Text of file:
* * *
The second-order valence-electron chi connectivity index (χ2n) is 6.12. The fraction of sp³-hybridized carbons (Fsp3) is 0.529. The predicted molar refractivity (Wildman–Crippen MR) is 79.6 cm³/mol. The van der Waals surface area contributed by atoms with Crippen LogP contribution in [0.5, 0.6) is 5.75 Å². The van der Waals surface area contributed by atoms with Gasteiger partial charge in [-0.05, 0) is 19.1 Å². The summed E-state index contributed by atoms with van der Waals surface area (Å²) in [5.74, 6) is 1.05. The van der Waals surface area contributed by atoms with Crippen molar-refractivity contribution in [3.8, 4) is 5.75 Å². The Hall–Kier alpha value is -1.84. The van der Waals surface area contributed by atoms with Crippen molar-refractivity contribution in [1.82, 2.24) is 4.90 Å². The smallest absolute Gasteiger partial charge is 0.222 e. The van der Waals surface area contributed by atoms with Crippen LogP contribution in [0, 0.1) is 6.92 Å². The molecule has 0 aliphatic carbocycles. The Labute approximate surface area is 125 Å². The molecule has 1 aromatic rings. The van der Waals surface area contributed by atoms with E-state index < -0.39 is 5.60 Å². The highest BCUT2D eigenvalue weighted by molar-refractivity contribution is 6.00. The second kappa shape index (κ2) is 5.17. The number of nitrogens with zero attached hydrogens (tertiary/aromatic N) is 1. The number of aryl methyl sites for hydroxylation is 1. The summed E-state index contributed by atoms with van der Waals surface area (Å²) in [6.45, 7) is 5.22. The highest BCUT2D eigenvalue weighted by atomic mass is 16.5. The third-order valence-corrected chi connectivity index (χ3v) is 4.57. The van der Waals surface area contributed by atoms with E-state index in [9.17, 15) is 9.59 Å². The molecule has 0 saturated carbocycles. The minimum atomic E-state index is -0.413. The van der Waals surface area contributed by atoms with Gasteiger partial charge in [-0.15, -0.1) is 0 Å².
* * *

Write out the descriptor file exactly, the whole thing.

The second-order valence-electron chi connectivity index (χ2n) is 6.12. The fraction of sp³-hybridized carbons (Fsp3) is 0.529. The predicted molar refractivity (Wildman–Crippen MR) is 79.6 cm³/mol. The van der Waals surface area contributed by atoms with Crippen LogP contribution in [0.5, 0.6) is 5.75 Å². The van der Waals surface area contributed by atoms with Gasteiger partial charge in [-0.05, 0) is 19.1 Å². The summed E-state index contributed by atoms with van der Waals surface area (Å²) in [5.74, 6) is 1.05. The van der Waals surface area contributed by atoms with Crippen molar-refractivity contribution in [3.8, 4) is 5.75 Å². The Hall–Kier alpha value is -1.84. The van der Waals surface area contributed by atoms with Crippen molar-refractivity contribution in [1.82, 2.24) is 4.90 Å². The smallest absolute Gasteiger partial charge is 0.222 e. The van der Waals surface area contributed by atoms with Crippen LogP contribution in [0, 0.1) is 6.92 Å². The molecule has 0 aliphatic carbocycles. The Labute approximate surface area is 125 Å². The molecule has 1 aromatic rings. The van der Waals surface area contributed by atoms with E-state index < -0.39 is 5.60 Å². The highest BCUT2D eigenvalue weighted by molar-refractivity contribution is 6.00. The second kappa shape index (κ2) is 5.17. The number of nitrogens with zero attached hydrogens (tertiary/aromatic N) is 1. The number of aryl methyl sites for hydroxylation is 1. The summed E-state index contributed by atoms with van der Waals surface area (Å²) in [6.45, 7) is 5.22. The highest BCUT2D eigenvalue weighted by atomic mass is 16.5. The third-order valence-corrected chi connectivity index (χ3v) is 4.57. The van der Waals surface area contributed by atoms with E-state index in [9.17, 15) is 9.59 Å². The molecule has 0 saturated carbocycles. The minimum atomic E-state index is -0.413. The van der Waals surface area contributed by atoms with Gasteiger partial charge in [-0.15, -0.1) is 0 Å².